C.H. Spurgeon on Foolish Questions

Having seen many, many debates over the years on social media, and among fellow Christians, I want to share this devotion by Charles H. Spurgeon.

Titus 3:9 “But avoid foolish questions, and………contentions, and strivings about the law; for they are unprofitable and vain.

Our days are few, and are far better spent in doing good, than in disputing over matters which are, at best, of minor importance. The old school men did a world of mischief by their incessant discussion of subjects of no practical importance; and our Churches suffer much from petty wars over abstruse points and unimportant questions. After everything has been said that can be said, neither party is any the wiser, and therefore the discussion no more promotes knowledge than love, and it is foolish to sow in so barren a field.

Questions upon points wherein Scripture is silent; upon mysteries which belong to God alone; upon prophecies of doubtful interpretation; and upon mere modes of observing human ceremonials, are all foolish, and wise men avoid them. Titus 3:8 This is a faithful saying, and these things I will that thou affirm constantly, that they which have believed in God might be careful to maintain good works.  These things are good and profitable unto men” Our business is neither to ask nor answer foolish questions, but to avoid them altogether; and if we observe the apostle’s precept to be careful to maintain good works, we shall find ourselves far too much occupied with profitable business to take much interest in unworthy, contentious, and needless strivings.  (Ephesians 2:10 “For we are his workmanship, created in Christ Jesus unto good works, which God hath before ordained that we should walk in them.”)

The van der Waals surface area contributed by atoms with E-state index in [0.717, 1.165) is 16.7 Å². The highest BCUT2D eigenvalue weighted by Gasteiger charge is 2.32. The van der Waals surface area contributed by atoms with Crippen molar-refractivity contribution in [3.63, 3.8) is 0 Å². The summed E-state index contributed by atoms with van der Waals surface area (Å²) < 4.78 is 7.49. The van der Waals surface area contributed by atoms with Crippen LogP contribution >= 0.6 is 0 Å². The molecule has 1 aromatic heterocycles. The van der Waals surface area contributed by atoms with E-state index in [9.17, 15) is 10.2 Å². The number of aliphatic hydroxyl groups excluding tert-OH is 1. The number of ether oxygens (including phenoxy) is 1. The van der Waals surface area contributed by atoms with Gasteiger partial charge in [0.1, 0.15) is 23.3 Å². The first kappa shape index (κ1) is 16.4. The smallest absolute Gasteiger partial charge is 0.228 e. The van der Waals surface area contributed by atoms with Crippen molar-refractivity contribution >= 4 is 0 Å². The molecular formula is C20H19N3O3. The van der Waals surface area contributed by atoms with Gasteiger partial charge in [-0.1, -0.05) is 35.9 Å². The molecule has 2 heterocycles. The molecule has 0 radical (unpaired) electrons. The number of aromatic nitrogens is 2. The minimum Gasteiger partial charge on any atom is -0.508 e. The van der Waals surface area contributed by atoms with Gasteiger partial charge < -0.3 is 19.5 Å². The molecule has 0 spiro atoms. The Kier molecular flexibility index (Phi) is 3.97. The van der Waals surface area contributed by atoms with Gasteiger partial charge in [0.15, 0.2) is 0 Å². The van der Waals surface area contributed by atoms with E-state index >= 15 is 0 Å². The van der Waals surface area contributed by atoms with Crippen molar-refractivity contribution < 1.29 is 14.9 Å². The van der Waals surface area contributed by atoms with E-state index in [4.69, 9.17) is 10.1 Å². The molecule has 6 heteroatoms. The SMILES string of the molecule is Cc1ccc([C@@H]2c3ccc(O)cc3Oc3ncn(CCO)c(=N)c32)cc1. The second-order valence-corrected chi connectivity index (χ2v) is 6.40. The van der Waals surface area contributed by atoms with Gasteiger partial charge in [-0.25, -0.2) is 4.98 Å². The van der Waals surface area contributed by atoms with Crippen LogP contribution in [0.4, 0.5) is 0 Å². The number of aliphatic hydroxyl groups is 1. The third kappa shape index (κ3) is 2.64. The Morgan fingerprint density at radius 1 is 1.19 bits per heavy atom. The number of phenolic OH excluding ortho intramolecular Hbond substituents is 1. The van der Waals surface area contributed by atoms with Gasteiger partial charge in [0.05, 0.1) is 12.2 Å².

There are, however, some questions which are the reverse of foolish, which we must not avoid, but fairly and honestly meet, such as these: Do I believe in the Lord Jesus Christ? Am I renewed in the spirit of my mind? Am I walking not after the flesh, but after the Spirit? Am I growing in grace? Does my conversation adorn the doctrine of God my Saviour? Am I looking for the coming of the Lord, and watching as a servant should do who expects his master? What more can I do for Jesus? Such inquiries as these urgently demand our attention; and if we have been at all given to cavilling, let us now turn our critical abilities to a service so much more profitable. Let us be peace-makers, and endeavour to lead others both by our precept and example, to “avoid foolish questions”.

C.H. Spurgeon

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2 thoughts on “C.H. Spurgeon on Foolish Questions

  1. peggyjoan42 October 14, 2016 at 6:29 am Reply

    Amen. Very good post.

    Liked by 1 person

    • Vicki October 14, 2016 at 6:39 am Reply

      I’m encouraged that you liked it. Thanks for commenting.

      Liked by 1 person

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